Parade Conversations: Excitement, Resignation Along the Route

Russell Chin with his niece Lexi Pedri on his shoulders so they both can see President Donald Trump and Vice President Mike Pence as they come down Pennsylvania Avenue as part of the Inaugural Parade. Photo by Charles Borsos/BU News Service

Charles Borsos
BU News Service

Washington — “He looked right at us, man,” said Kyle Voigt.

He took out his phone and showed the picture to his brother, William Voigt. It was a shot of President Donald Trump waving at the parade crowd.

The brothers traveled from Long Island, New York, with their father Greg Voigt to witness their first inauguration on Friday. “It was amazing, man,” said William.
“Like nothing else,” added his brother, Kyle.

Allan Ingraham of Lynchburg, Virginia, said that seeing Trump as he rolled past in the parade was exciting and gave him hope. Matthew Goldammer of Salina, Kansas, said he thought it was a “great day of tremendous unity” and that it won’t be “as corrupt now that there is an outsider” in the White House.

Trisha Meehan of Florida said she felt “real good” and that it was “absolutely a great time for a change.”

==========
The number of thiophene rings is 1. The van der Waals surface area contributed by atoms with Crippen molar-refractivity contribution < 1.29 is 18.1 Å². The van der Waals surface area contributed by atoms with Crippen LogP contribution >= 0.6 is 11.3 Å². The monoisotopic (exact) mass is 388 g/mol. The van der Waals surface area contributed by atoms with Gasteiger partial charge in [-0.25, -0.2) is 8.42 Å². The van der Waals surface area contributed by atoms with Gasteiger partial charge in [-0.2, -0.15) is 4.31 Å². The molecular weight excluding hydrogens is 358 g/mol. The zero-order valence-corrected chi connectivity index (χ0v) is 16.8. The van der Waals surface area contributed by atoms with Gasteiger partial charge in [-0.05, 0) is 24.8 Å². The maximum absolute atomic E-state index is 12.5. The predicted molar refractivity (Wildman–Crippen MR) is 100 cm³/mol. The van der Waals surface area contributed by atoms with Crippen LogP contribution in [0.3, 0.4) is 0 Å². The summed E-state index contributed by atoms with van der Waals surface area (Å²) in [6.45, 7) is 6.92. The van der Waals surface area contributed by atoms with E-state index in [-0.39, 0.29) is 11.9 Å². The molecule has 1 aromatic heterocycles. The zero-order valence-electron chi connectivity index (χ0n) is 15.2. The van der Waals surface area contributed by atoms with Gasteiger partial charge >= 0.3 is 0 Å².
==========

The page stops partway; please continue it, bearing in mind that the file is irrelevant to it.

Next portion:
“Not just change — good change,” she said.

Pam Price of Los Angeles, California, had supported Hillary Clinton but was at the parade as a spectator. She had rented an Airbnb in Washington for the weekend, expecting Clinton to win. She wore a Nasty Woman pin. “I had already gotten an Airbnb for Hillary so I decided to come for the protest,” she said, referring to the Women’s March on Saturday.

“I like the excitement,” she said, referring to the parade. She admitted that Obama’s 2009 inauguration, which she also attended, was much more exciting.

Russell Chin watched the parade with his niece Lexi Padre on his shoulders. Although he was also not a Trump supporter, Chin said he was proud of the peaceful transition.

He said that it was important for young kids like his niece to be part of history like this and that coming out to the parade helped burst his East Coast bubble.

“The election exposed the disparity,” he said. “It’s difficult, but maybe it’s a necessary thing.”

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